Car Wrap Scam

Don't Fall For This Car Wrap Scam Promising You Easy Money

April 3, 2024
Cindy SchubertBy Cindy Schubert
Senior Vice President of Operations 

Have you received a message lately promising easy money if you wrap your car in an advertisement for Red Bull, Dr. Pepper or another company?

Don’t fall for it.

The Federal Trade Commission warns this is a scam, wrapped up in an advertising gimmick. While the message may seem like it comes from a legitimate company, in reality, it's just an attempt at wire fraud that could cost you hundreds (maybe even thousands) of dollars.

How the Car Wrap Scam Works

"They’ll say to use some of that money to pay the “installer” who’ll wrap your car with the ad. The scammer will also tell you how to pay the “installer:” by money order, with a payment app, with cryptocurrency, or by wiring the money — all ways that let them get the money quickly", the FTC warns.

There’s a big problem, however: the check is fraudulent, and the car wrap company doesn't exist. The check will bounce in a few weeks, and the money you wired out of your account to the supposed “car wrap company” will be gone forever. (Plus, don’t count on ever receiving the wrap for your car).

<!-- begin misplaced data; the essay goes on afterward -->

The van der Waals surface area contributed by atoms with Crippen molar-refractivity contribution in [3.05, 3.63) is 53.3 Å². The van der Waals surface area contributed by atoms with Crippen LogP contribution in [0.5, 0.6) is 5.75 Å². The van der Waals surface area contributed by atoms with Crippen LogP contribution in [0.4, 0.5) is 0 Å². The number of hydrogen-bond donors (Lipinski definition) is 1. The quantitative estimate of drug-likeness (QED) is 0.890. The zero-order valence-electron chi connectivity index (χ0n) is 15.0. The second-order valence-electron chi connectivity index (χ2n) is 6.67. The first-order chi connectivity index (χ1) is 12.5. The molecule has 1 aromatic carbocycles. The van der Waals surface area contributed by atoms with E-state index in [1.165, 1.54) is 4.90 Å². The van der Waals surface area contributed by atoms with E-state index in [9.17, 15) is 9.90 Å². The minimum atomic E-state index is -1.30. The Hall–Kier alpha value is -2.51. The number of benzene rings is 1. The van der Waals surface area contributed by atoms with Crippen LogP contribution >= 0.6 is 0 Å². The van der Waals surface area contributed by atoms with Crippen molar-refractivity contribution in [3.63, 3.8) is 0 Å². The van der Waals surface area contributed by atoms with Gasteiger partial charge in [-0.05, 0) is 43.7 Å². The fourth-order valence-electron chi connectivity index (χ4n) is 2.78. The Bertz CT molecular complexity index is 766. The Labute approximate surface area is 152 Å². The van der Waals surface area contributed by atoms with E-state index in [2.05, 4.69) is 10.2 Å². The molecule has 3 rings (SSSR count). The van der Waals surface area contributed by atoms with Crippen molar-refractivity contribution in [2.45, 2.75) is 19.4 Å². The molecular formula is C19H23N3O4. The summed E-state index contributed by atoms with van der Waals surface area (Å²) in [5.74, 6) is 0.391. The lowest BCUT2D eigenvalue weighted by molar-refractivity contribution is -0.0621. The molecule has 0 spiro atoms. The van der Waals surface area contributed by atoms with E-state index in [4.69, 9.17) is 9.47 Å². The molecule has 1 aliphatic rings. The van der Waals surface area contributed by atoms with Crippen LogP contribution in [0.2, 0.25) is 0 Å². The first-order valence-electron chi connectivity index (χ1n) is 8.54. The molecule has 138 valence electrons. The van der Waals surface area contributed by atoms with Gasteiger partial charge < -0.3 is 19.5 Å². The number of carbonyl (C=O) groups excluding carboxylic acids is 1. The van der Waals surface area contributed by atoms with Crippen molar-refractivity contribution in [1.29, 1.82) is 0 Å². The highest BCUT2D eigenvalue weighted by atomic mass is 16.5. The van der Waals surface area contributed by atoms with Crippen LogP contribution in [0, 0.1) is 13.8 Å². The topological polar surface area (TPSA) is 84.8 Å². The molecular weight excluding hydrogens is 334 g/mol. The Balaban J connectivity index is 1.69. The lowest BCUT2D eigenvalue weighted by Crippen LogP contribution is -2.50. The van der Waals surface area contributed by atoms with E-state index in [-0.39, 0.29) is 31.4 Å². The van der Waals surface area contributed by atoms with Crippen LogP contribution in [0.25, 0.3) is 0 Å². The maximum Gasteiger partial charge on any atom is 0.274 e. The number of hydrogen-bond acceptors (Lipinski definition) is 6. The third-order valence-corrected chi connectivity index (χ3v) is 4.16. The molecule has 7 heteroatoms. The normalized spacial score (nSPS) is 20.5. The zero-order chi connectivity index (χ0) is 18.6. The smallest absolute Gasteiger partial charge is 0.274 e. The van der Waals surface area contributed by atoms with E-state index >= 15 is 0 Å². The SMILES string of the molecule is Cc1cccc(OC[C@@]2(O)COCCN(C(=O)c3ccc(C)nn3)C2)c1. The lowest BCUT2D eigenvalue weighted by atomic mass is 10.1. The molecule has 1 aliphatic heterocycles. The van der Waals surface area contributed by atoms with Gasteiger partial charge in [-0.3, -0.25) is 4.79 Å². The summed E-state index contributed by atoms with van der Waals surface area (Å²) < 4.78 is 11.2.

Avoiding a Car Wrap Advertising Scam

Car wrap scammers will contact victims multiple ways, including through email, postal mail, phone calls and even social media platforms like Facebook. Often times, they will pose as representatives of legitimate companies like Budweiser or Gatorade.

However, any time you receive a message asking you to deposit a check and wire money back, it’s a scam. No matter what.

If you receive a message like this, don't respond. Instead, hang up or delete the message immediately; report it to the FTC and notify local law enforcement, along with your financial institution.


Subscribe to our monthly newsletter to stay up-to-date on the latest forms of fraud and identity theft; and tips to keep your personal information secure.